A story published in the Guardian on Friday ended up in the trending section of Twitter.

However, this event would not have been worthy of attention had the story not involved the breach of private data, a clear violation of Twitter’s privacy policy.

Targets were several low-level police officers who used a Christian crowdfunding online platform GiveSendGo to help their colleague who had a clash with Black Lives Matter (BLM) activists.

In making the story, the British newspaper reportedly utilized the services of a hacking group called Distributed Denial of Secrets (DDOS).

The story revealed that two police officers from Wisconsin donated $20 each to help their colleague Rusten Sheskey cover the expenses of the investigation of his shooting of a BLM activist armed with a knife.


It, however, remained unclear why the donations are problematic today, given that Sheskey was cleared of accusations eventually.

Responding to the controversy, GiveSendGo cofounder Jacob Wells explained that the initial purpose of anonymous donations on the platform was to respect those who are not willing to be publicly credited.

Wells stressed that the political climate in the country altered the purpose of anonymity, and because of that, people want their names to be hidden in order to avoid unpleasant reactions regarding their donations.

GiveSendGo cofounder expressed his deep regret that circumstances changed in such a way.

A bad reputation of DDOS

DDOS is well-known for its actions against people’s privacy.

In June 2020, the organization allegedly published a significant amount of data from numerous law enforcement institutions, including police departments and fusion centers.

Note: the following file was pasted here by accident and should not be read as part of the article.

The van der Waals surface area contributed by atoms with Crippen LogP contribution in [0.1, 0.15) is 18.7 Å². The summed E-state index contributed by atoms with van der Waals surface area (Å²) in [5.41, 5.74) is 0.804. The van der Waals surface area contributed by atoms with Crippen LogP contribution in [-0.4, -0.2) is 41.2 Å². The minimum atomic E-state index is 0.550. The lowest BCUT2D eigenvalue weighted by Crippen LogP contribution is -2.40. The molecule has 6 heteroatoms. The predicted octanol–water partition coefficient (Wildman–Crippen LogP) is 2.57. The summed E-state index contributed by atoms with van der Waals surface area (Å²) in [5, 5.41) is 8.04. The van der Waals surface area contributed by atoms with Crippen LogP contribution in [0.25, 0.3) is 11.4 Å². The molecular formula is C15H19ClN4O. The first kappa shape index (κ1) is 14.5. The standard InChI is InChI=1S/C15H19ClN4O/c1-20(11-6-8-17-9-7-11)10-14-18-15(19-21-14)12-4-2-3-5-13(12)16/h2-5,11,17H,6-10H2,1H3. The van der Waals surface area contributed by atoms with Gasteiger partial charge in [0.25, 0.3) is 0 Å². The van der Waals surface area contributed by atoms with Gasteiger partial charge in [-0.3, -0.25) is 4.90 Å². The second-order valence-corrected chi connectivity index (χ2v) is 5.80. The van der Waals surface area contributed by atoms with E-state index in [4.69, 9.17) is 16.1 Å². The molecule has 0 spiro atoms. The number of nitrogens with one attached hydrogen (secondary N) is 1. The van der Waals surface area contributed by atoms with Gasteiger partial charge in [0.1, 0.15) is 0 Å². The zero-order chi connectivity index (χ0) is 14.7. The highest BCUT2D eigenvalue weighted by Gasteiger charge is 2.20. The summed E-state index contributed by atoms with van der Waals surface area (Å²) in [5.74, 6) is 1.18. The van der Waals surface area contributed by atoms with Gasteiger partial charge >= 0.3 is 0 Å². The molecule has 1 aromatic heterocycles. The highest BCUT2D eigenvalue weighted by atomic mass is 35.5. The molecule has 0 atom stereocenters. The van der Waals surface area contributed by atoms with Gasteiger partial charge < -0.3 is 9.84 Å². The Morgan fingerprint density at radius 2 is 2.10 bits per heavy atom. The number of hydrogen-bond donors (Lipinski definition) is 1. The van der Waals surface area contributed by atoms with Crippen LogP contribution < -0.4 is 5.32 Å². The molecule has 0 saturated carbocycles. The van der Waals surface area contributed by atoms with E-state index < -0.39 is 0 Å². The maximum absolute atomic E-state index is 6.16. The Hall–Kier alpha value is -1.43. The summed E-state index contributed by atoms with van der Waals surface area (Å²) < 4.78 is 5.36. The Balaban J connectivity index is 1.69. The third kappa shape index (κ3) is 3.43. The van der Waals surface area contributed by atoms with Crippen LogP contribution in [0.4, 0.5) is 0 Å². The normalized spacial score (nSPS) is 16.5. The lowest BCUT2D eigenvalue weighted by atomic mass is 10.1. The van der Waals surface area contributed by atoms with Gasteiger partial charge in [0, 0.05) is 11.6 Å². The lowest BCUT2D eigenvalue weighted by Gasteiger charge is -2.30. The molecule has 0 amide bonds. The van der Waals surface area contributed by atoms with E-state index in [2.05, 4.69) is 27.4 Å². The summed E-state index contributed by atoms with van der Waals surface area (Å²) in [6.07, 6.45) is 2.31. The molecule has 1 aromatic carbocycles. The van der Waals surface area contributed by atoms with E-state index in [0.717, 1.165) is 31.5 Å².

The hacking reportedly happened after a ‘threat actor’ installed the malicious software that extracted data.

Several months ago, DDOS also published data from people who fell prey to viruses that resort to extortion to obtain data from their victims.

Even the Silicon Valley company is now helping to share the information obtained by DDOS, Twitter managed to suspend the organization’s account after the last year’s June breach.

The social media platform even blocked all links that contained data disclosed by DDOS.

The famous platform also blocked the sharing of a New York Post story published less than a month before the general election, citing the violation of its doxing and hacked materials policy as a reason for the action.


Twitter issued a statement in which it opposed any possible distribution of illegally obtained data.

In the light of these events, recent Twitter’s promotion of the story that involved the suspicious data breach performed by DDOS seems illogical, if not hypocritical.